Spending just 30 minutes with Remi was inspiring. He echoed so much of what we believe about the situation and the solutions for the struggle of rescuing animals in the south.
He has plans to make P4TC into a community center that involves veterans, seniors, and children, and understands that the only way we solve these problems is together.
Currently they have about 70 dogs in their care, primarily in foster homes. The handful of dogs we met will be in foster care by the weekend.
They take I dogs from the struggling mountain areas around Lexington, the ones we drove thru on our way here. Many of them are hard luck cases— dogs who have been hit by cars, abused or abandoned, the ones most likely to die on their own or in shelters that are ill-equipped or unable to treat them.
Obviously, fundraising is a big part of what they do. When they started in 2008, Remi funded everything out of his own pocket, now they have an army of supporters but need more.
I wished we could have spent more time with this wise and compassionate man but he had an appointment to get to and we had surprised them. Check out their Facebook page Paws 4 the Cause. They are doing amazing work.
We left excited about the future of rescue in Lexington and I’m sure the next time we come thru this area, things will be different because Remi has an incredible vision for a much better future for the animals (and the people) of Lexington.
Follow along on our tour- we have seven more stops to make and seven more stories to tell of dog-hearted people making a difference.
To learn more and help, visit https://www.paws4thecause.com/ and follow them on Facebook for some truly heartwarming stories!
Camp Jean is a place we were very much looking forward to visiting, and it didn’t disappoint. This is rescue sheltering done right. I always say even a good shelter is no place for a dog, but Camp Jean might be the exception.
I loved the attitude that these dogs were ‘campers.’ They have big, roomy kennels, play yards with space to run and water and climbing elements. Every night an interactive dinner is served. A slow-down bowl filled with frozen canned food, two hooves—one with white meat and one with red meat, and a peanut butter filled bone keep the dogs busy all evening and help relieve the stress of being kenneled.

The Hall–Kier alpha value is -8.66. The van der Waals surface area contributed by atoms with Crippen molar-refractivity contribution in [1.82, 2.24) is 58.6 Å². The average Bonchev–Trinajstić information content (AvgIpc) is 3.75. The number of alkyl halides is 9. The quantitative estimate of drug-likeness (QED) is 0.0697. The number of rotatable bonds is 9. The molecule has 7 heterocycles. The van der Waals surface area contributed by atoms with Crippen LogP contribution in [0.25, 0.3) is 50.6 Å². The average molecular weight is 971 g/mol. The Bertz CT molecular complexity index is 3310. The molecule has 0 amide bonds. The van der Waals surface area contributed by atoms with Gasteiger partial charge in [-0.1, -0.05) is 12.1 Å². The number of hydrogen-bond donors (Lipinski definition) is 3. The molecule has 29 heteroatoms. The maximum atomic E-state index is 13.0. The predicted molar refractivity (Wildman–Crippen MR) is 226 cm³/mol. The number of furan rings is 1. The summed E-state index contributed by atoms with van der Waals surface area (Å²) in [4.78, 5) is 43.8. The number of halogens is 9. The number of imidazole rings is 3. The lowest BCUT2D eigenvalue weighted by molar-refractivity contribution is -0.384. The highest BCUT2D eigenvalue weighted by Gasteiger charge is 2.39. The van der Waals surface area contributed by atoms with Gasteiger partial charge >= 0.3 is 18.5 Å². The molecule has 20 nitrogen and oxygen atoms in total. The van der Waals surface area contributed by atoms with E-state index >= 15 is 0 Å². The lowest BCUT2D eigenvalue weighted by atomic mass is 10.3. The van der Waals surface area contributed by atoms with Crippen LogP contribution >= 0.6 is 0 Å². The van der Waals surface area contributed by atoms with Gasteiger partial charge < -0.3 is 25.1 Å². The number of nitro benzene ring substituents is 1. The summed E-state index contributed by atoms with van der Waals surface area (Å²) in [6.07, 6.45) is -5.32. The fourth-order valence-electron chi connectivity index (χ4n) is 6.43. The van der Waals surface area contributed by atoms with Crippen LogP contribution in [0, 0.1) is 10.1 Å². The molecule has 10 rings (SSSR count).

I learned about Camp Jean from the original Jean who founded it. She has since had to relocate and asked Deidrea to take it over. Deidrea is a warm, thoughtful woman who knows how to run a professional, yet compassionate rescue. She admitted that being a private shelter allows her the luxury of choosing how many and which campers to take int. They have about 16 (plus a mom with newborn pups) at the moment, but they could technically hold about 25. They choose to keep their number small so that they can love and nurture well the ones they have. Deidrea intentially chooses dogs hwo might nee da little more extra time and attention, and dogs with medical needs because she understands that those are the dogs who are less likely to survive in a traditional shelter or pound in Kentucky.
Camp Jean is an all breed rescue in Frankfort, but they adopt their dogs out to anyone who qualifies and is willing to travel to pick up their dog. They do some transfers to rescue also.
As we toured the kennels and yard, we were accompanied by Tanner, an enthusiastic camper who romped around casing us for treats and taunting the other dogs to play.
Deidrea let out a brother-sister pair of shelpherd-lab mixes to play in the yard and cool off in the tub. We learned that they are six years old and were surrendered by a veteran because the female kept scaling his chainlink fence and getting rounded up by Animal Control. Both were affectionate and very people-oriented. They have been at Camp Jean for over six months and Deidrea hopes that someone, somewhere will want to adopt these large, sweet dogs together.
As Deidrea introduced us to all the dogs, I was again impressed by her calm nature, her smart policies, and her deep compassion. Camp Jean is indeed a special place; it’s a great model for private rescue sheltering. Maybe someday when we finally get the numbers under control, this shelter will be the norm and not the exception.
To learn more or find ways to help Camp Jean, visit www.campjean.com
We still have seven more stops to make. You can come along with us in real time on Facebook and Instagram. We post stories, videos, and pictures as we travel. The one thing you could do for us is to share what we are doing via this blog, Facebook, Instagram, or pretty much anywhere. Too many people do not know what is happening in the south and other rural areas of this country. There is a tsunami of need building and if we don’t all step up in big and small ways, too many animals will suffer and far too many will die.
I remain convinced that the problem doesn’t exist because people don’t care, but because they don’t know. Help us tell them.
Until each one has a home,
Who Will Let the Dogs Out (we call it Waldo for short) is an initiative of Operation Paws for Homes. If you’d like to contribute to our work, we encourage you to click on the how to help link above and give directly to a shelter. You can also donate to our work via OPH’s donation page by designating Who Will Let the Dogs Out in your comments.
My book, One Hundred Dogs & Counting: One Woman, Ten Thousand Miles, and a Journey Into the Heart of Shelters and Rescues (Pegasus Books, 2020) tells the story of not only our foster experience but some of our shelter visits and how Who Will Let the Dogs Out began. It is available for anywhere books are sold. Proceeds of every book sold will go to help unwanted animals in the south.
Our short documentary film created in partnership with Farnival Films, Amber’s Halfway Home, tells the story of heroes in the dog pounds of western Tennessee. It is a beautiful, heartbreaking, inspiring story that will compel viewers to work for change.
For more information on any of our projects or to talk about rescue in your neck of the woods, please email me firstname.lastname@example.org.